Bill 5 on athletics. Thus, college athletes schedules are centered around athletics, while high school schedules are centered around school. This transition not only heightens the desire to increase performance, but also places more emphasis on individual learning. To combat this, many colleges have required study halls, sessions, and tutoring that are much more involved than high school. Scheduling in college is very different than high school, especially when travel is a significant factor. Another difference between high school and college athletics related to scheduling is travel time. Often, in high school, schools travel no further than a couple hours for games, if that. In college, however, schools in North Carolina may play at schools in California. Missing classes for a couple days can potentially leave an athlete behind. As Candle said, Traveling can make it hard to learn material and keep up with studies. Bigger teams like Duke, UNC, and Louisville must complete a large amount of work online while they travel to different locations during March Madness (Bowen and Levin 212). While more traveling may seem appealing to an athlete, the constant movement and distance may have an adversary effect on classroom participation and achievement. Being able to adjust to this type of travel and scheduling is a vital skill that high school athletes must develop in college to be successful. So what links these differences from high school sports to college athletics to this previously mentioned athletic attrition? Analyzing the differences between high school and college sports only touches the surface of this overlooked problem existing in almost half of the present and future college athletes in the nation. Further studies should encompass the roles that recruiting and coaching have on athletes experiencing such a difficult time playing a sport in college and sticking with the sport for all four years.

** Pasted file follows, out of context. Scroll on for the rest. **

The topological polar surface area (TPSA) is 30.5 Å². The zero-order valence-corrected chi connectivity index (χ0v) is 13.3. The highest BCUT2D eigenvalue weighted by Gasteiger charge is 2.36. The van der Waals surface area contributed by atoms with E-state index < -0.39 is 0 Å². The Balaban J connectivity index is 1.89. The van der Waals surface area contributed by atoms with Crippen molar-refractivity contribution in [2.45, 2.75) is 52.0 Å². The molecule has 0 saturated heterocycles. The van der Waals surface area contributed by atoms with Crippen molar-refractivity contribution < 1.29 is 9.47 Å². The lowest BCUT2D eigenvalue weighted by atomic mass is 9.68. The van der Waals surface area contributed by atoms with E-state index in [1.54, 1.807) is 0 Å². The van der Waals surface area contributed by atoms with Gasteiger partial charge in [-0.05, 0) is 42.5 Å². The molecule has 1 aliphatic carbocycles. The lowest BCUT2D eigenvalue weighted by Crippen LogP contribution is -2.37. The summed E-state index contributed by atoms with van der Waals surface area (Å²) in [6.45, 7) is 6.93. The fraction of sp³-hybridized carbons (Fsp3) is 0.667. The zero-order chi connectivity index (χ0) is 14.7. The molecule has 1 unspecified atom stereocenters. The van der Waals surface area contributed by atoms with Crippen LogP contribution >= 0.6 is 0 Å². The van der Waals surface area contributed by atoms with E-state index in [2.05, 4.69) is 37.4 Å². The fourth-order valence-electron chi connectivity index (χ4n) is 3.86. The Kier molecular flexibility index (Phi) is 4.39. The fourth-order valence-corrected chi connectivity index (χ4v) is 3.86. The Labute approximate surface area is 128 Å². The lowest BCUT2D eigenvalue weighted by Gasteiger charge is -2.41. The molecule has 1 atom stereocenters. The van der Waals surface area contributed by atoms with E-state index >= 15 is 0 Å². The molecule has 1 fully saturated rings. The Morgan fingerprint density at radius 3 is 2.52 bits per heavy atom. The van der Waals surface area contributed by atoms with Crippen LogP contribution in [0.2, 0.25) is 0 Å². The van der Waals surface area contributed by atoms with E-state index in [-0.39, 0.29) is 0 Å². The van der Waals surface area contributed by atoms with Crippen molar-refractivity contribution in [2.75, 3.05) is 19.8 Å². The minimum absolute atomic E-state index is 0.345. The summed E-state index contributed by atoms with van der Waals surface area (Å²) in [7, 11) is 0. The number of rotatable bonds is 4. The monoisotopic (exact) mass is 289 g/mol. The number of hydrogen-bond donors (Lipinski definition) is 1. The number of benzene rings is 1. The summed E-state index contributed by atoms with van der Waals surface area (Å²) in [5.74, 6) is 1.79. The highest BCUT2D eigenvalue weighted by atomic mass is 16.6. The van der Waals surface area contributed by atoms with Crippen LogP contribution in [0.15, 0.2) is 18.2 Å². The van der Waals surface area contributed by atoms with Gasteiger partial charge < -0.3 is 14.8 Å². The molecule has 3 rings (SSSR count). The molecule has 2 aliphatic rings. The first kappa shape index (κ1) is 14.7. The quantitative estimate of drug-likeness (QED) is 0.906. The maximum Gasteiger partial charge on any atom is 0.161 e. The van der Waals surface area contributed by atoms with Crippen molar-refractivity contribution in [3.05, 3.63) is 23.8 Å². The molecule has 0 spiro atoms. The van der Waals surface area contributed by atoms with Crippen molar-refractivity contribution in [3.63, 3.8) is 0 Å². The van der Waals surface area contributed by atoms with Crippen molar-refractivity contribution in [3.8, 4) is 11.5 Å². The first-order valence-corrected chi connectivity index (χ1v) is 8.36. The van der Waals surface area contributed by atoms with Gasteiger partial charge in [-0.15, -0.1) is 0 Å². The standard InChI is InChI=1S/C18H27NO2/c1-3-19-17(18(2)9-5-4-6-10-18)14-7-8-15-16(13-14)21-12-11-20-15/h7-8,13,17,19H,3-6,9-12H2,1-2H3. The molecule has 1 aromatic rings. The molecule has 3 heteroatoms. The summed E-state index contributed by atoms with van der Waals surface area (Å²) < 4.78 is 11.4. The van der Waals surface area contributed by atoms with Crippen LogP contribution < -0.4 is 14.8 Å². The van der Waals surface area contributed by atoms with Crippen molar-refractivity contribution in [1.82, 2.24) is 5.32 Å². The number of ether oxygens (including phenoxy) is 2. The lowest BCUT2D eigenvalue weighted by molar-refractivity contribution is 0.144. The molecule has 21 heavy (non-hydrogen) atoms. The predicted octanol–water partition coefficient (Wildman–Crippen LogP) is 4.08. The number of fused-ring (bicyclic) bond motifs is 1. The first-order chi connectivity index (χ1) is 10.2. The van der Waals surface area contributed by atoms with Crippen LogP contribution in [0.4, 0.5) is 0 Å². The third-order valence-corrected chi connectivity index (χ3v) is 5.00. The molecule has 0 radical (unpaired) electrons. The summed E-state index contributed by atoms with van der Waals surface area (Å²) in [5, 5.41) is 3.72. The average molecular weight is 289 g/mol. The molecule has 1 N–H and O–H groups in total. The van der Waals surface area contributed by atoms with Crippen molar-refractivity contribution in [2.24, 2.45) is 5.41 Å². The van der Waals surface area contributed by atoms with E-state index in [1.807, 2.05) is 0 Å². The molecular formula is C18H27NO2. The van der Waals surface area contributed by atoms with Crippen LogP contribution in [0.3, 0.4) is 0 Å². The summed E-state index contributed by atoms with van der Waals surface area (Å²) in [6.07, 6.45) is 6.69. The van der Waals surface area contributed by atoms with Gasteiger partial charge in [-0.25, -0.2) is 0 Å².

Bill 6 In examining college athletes, it is only fair to evaluate the influence that recruiting has on this growing feeling of athletic attrition. Two aspects of recruiting seem to have much effect on college recruits: academic lenience and the intensity of recruitment. As mentioned before, some high school athletes have a hard time adjusting to the higher standards placed on education in college. This problem traces back to high school recruitment, as focus on athletic ability has become so vigorous that very little consideration is placed on education values and achievement (Bowen and Levin 44). If recruiters focused on athletic ability and education equally, this academic lenience would disappear and high school athletes may be better prepared academically for college. The other issue of recruiting is that everything is happening sooner, (Bowen and Levin 47). Increased athlete specialization has athletes playing the same sport and year-round for fourteen to fifteen years. This lengthened time of recruitment is linked to burnout, in which athletes decided not to play their sport; the athlete loses passion (Bowen and Levin 99). If athletes were not pressured from young ages to pursue a college scholarship, the enormous load they bear on their shoulders would be lessoned and playing the game would be fun rather than a commitment to collegiate participation and development. In this way, analyzing recruitment and its growing intensity is vital when discussing athlete attrition in collegiate sports.